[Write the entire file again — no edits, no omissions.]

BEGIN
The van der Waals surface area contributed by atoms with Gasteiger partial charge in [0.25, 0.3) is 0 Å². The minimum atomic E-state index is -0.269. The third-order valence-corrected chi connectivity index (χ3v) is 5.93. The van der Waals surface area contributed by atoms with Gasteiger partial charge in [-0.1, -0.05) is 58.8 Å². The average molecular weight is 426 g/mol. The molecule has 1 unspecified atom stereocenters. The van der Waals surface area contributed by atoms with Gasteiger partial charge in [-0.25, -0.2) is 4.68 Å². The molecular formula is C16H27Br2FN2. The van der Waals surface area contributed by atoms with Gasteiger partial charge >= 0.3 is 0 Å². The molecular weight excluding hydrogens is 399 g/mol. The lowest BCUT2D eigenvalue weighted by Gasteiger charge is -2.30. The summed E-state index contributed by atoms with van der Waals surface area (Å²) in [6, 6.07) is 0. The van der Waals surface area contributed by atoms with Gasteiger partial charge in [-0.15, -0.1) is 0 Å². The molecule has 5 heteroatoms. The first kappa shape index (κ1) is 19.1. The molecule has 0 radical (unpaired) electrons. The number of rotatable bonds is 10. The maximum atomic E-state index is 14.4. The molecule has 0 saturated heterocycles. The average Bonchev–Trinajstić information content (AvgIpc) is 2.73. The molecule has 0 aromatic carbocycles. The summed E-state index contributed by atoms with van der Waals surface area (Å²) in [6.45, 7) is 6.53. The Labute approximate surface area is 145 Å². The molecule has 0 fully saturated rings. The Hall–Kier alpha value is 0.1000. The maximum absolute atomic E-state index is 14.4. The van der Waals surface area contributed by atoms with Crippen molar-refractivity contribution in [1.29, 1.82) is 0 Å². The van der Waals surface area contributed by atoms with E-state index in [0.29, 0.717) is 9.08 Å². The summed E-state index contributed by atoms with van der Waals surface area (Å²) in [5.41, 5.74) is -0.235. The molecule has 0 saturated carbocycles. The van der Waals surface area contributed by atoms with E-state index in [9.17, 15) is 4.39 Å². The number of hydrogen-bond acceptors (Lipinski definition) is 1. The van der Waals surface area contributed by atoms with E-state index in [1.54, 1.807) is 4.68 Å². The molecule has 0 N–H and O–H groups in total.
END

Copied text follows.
The van der Waals surface area contributed by atoms with Gasteiger partial charge in [0.25, 0.3) is 0 Å². The minimum atomic E-state index is -0.269. The third-order valence-corrected chi connectivity index (χ3v) is 5.93. The van der Waals surface area contributed by atoms with Gasteiger partial charge in [-0.1, -0.05) is 58.8 Å². The average molecular weight is 426 g/mol. The molecule has 1 unspecified atom stereocenters. The van der Waals surface area contributed by atoms with Gasteiger partial charge in [-0.25, -0.2) is 4.68 Å². The molecular formula is C16H27Br2FN2. The van der Waals surface area contributed by atoms with Gasteiger partial charge >= 0.3 is 0 Å². The molecular weight excluding hydrogens is 399 g/mol. The lowest BCUT2D eigenvalue weighted by Gasteiger charge is -2.30. The summed E-state index contributed by atoms with van der Waals surface area (Å²) in [6, 6.07) is 0. The van der Waals surface area contributed by atoms with Gasteiger partial charge in [-0.15, -0.1) is 0 Å². The molecule has 5 heteroatoms. The first kappa shape index (κ1) is 19.1. The molecule has 0 radical (unpaired) electrons. The number of rotatable bonds is 10. The maximum atomic E-state index is 14.4. The molecule has 0 saturated heterocycles. The average Bonchev–Trinajstić information content (AvgIpc) is 2.73. The molecule has 0 aromatic carbocycles. The summed E-state index contributed by atoms with van der Waals surface area (Å²) in [6.45, 7) is 6.53. The Labute approximate surface area is 145 Å². The molecule has 0 fully saturated rings. The Hall–Kier alpha value is 0.1000. The maximum absolute atomic E-state index is 14.4. The van der Waals surface area contributed by atoms with Crippen molar-refractivity contribution in [1.29, 1.82) is 0 Å². The van der Waals surface area contributed by atoms with E-state index in [0.29, 0.717) is 9.08 Å². The summed E-state index contributed by atoms with van der Waals surface area (Å²) in [5.41, 5.74) is -0.235. The molecule has 0 saturated carbocycles. The van der Waals surface area contributed by atoms with E-state index in [9.17, 15) is 4.39 Å². The number of hydrogen-bond acceptors (Lipinski definition) is 1. The van der Waals surface area contributed by atoms with E-state index in [1.54, 1.807) is 4.68 Å². The molecule has 0 N–H and O–H groups in total.